A Youtube commenter once said (6 months ago, apparently) “If you say you owned a Dreamcast but never played Power Stone, you never really owned a Dreamcast”. I think I’d have to agree, as the console port of Capcom’s arcade fighter is almost as ubiquitous as Crazy Taxi was during the era of the Dreamcast. It was also popular enough to warrant a 4-player sequel, but the 2-player original still stands up today as a unique fighting game in its own right. And here’s why;
Released way back in 1999, it still holds up pretty damn well. As you may already know Power Stone is a rather untraditional 2-player fighting game, with battles taking place in open 3D arenas allowing combatants free reign to run about leaping over obstacles, up walls and get an environmental edge against their opponent. To compliment this, the control scheme is extremely simple to pick up and understand with just one kick button, one punch button and yet another for grabbing with the final face button for jumping. Punches and kicks can be strung together in the regular manner, but the emphasis on fighting here is on finding weapons to pick up and use to defend yourself with. These range from bombs and swords to flame-throwers and handguns. These are usually stored in chests, but you can also find and use entire sections of the stage as weapons. Some smaller characters can use poles for instance to swing around and quickly launch themselves at the enemy. The stronger characters can instead just pick it up and smash their foe from a wide range.
There are actually only eleven or so characters in the game, which can be seen as somewhat small against the huge roster of say Marvel Vs Capcom 2 or Smash Bros., but similar to Garou the small number of fighters actually emphasises the variety of those present, especially with the outlandish designs presented in an extremely bright and vibrant style (It also features the largest character portraits I’ve seen in a character select screen). There’s the British Rocketeer – Falcon, the Kung Fu Legend – Wang Tang, Nimble Ninja – Ayame, Giant Pirate Grappler – Gunrock and Prideful Samurai – Ryoma to name a few. There’s even a terrifying spider-like character called Jack, who wields a pair of small daggers and is strongly hinted as actually being the infamous Jack the Ripper. Each character has their own motivation for fighting, but all are after the ultimate prize. The Power Stone.
The best thing about THE Power Stone, is that during fights you actually get to taste a small fraction of its power. During combat a number of coloured gems will appear in the field. Once you collect all three (and these -can- be beaten out of your gasp by strong impacts) your character will transform into their powered up state for a short period of time. During this time all of their regular attacks become small special moves like fireballs or rockets, and they gain access to two large special moves that consume the rest of the entire power gauge keeping them transformed. For Gunrock his transformed state is that of a giant golem who can turn himself into a boulder to entirely crush his opponent, whereas Falcon puts on an armoured jetpack suit and can launch a massive barrage of missles (Bangai-O fans will enjoy this one) that home in on the poor sap trying to flee in panic. Actually getting to use the power of these smaller stones makes you understand the characters’ motivations, as if the lesser ones can do that to them then just what exactly could the real stone be capable of?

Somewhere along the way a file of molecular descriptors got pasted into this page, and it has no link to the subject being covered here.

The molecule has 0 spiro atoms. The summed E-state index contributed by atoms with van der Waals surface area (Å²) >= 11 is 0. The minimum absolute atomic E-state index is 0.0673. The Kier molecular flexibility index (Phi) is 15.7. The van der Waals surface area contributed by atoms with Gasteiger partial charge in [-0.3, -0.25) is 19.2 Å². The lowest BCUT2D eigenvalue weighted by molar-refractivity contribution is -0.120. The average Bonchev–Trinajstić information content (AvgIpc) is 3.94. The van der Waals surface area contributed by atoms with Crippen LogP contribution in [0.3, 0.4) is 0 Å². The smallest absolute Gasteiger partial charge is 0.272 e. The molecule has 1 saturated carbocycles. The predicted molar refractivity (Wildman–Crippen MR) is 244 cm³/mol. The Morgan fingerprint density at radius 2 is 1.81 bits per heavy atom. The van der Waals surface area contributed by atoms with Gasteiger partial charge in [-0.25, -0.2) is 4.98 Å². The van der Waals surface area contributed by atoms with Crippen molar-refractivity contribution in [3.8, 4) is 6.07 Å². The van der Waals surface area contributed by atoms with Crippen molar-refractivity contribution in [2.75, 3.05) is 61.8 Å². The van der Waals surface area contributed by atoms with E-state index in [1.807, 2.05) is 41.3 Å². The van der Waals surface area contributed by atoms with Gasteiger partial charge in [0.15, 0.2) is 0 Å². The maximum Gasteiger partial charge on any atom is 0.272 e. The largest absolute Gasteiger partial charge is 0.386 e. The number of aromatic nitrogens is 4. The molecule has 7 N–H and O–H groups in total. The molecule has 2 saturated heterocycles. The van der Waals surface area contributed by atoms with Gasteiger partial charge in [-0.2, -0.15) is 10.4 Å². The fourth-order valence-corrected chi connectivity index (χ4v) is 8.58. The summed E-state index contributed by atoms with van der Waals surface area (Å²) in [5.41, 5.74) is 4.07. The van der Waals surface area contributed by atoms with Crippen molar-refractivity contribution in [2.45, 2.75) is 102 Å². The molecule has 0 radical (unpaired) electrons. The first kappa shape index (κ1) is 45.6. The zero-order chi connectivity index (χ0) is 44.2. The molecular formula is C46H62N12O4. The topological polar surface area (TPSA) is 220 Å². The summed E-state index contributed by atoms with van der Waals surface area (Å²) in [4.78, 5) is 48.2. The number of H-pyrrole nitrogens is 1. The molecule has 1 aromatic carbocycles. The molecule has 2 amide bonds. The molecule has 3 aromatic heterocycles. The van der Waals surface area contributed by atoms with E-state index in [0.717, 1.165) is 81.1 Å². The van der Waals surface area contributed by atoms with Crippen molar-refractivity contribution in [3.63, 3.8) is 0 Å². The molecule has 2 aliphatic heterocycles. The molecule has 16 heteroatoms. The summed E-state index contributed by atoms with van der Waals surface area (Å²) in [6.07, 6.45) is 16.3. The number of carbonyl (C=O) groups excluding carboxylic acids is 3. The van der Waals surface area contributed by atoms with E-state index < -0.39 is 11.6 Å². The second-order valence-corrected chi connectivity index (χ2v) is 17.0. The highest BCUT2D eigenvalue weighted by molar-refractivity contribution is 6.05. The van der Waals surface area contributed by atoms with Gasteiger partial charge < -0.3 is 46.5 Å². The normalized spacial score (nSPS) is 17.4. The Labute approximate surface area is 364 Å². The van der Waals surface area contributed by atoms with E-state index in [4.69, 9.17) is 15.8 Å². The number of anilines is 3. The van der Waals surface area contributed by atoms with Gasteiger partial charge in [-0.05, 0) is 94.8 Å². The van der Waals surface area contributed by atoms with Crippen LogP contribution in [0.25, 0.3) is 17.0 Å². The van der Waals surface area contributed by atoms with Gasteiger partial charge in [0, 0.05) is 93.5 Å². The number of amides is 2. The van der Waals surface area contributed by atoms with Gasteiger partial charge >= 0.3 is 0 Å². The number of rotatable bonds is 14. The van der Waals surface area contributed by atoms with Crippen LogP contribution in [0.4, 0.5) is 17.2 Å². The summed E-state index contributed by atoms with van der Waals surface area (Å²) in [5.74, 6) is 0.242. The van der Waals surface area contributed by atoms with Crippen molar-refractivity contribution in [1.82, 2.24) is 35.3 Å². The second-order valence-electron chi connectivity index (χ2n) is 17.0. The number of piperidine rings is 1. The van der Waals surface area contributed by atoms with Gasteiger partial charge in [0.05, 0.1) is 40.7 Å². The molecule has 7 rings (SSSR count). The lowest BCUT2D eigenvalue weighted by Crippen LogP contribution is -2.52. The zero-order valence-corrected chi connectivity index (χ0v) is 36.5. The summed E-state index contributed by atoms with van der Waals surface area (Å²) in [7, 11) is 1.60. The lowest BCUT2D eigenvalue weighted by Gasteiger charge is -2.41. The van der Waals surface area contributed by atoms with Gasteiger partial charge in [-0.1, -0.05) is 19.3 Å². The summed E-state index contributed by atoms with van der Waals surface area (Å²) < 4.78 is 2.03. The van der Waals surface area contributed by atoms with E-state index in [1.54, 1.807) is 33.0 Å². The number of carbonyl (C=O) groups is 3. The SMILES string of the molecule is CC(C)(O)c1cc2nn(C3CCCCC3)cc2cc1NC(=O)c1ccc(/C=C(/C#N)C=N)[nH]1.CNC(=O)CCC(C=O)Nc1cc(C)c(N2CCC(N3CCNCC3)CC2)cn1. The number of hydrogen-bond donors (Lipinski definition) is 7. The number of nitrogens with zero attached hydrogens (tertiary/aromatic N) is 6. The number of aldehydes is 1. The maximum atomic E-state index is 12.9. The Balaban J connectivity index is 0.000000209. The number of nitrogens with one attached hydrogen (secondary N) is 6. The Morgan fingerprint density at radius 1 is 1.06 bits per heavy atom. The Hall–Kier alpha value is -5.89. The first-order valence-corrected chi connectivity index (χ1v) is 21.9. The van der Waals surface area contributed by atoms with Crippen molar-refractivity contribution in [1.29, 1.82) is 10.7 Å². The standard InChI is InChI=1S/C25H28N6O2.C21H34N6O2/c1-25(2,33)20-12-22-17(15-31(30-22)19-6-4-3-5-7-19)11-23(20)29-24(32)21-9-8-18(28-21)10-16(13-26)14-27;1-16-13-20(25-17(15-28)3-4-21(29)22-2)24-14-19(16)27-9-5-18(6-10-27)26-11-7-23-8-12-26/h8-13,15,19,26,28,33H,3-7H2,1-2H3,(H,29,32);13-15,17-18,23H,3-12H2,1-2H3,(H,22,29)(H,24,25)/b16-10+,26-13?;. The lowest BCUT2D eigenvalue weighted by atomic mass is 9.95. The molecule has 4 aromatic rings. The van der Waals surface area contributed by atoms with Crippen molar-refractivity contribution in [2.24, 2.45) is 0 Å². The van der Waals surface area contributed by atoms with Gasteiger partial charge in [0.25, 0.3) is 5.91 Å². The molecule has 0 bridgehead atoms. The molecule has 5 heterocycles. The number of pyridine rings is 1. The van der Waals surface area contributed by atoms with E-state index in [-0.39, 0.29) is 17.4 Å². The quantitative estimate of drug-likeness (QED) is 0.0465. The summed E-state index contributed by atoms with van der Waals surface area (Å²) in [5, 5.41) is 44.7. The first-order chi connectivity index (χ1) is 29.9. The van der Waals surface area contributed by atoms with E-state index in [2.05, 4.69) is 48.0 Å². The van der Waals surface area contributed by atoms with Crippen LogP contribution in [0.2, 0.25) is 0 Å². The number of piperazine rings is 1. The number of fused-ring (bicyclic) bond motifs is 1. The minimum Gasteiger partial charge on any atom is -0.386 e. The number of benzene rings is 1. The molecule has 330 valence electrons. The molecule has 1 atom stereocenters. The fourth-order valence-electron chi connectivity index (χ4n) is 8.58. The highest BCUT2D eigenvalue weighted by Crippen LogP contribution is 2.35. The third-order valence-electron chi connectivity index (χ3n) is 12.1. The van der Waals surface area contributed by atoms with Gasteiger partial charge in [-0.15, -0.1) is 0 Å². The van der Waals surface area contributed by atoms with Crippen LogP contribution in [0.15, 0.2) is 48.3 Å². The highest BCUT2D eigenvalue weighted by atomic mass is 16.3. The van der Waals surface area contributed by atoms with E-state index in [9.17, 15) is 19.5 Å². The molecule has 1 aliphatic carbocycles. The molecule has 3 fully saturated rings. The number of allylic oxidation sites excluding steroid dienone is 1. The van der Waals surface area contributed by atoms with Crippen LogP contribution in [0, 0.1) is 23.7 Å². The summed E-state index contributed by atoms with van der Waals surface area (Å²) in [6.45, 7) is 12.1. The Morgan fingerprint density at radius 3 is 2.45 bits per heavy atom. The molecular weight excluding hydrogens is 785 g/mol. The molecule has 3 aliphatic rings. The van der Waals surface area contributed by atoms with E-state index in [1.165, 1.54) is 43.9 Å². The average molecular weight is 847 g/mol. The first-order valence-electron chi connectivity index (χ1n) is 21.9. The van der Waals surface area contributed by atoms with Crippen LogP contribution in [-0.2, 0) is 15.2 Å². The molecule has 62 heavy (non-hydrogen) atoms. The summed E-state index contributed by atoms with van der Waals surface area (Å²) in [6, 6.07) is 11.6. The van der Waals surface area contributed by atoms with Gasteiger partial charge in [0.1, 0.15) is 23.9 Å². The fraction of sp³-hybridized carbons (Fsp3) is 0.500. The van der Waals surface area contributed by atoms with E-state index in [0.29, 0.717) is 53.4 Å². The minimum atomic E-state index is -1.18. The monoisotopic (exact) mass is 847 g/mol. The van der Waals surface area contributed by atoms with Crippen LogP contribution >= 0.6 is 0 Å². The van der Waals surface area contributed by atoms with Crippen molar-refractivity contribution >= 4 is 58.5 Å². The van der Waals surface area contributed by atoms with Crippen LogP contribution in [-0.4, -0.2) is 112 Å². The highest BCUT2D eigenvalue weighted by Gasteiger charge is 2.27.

Of course you learn this upon fighting the final boss of the game, Vargas, who uses the power stone against you. Both he, his extra boss form and his underling Kraken are unlockable fighters, and there’s plenty of motivation to play it through with everyone as all the characters have their own endings and unlock extra game content like new weapons and items to find during fights, mini-games to play on the VMU and a virtual mode that lets you fight in first-person even during two-player match ups. Even today the game is great fun, especially when everything is unlocked and you really start just fighting for the fun of it with other human opponents. While the music is fairly forgettable, against the incredible efforts of Brawl or BlazBlue, the sound effects are incredibly impactful. You feel every punch connect, and special attacks feel incredibly powerful, whether it’s one of Wang Tang’s beam-like punches or Ryoma’s bladestorm. There’s a lot of attention to detail here, and it provides a wonderfully engaging experience for every fight. The stages are a little hit and miss, where Jack’s stage is closed in and boring, but Gunrock’s is expansive and features a lot of cool elements like a conveyor belt leading to a damaging crushing machine and twisting gears constantly keeping you on your toes.
It’s a great game, and it makes sense as to why it’s such a popular inclusion in Dreamcast libraries everywhere. Even after all this time it’s an incredibly fast-paced and compelling fighting game. It does lack a number of features we’re used to these days, for instance there is still no online-enabled version released and there isn’t even a training mode to play around with the characters in controlled conditions. Still, if it’s just couch-based versus fighting you want it’s one of the best on the console, and had they not made a sequel it’d be rated even higher than that. Fortunately for all of us, they did. And it’s good. Damn good.
Welcome to the Power Stone World! A-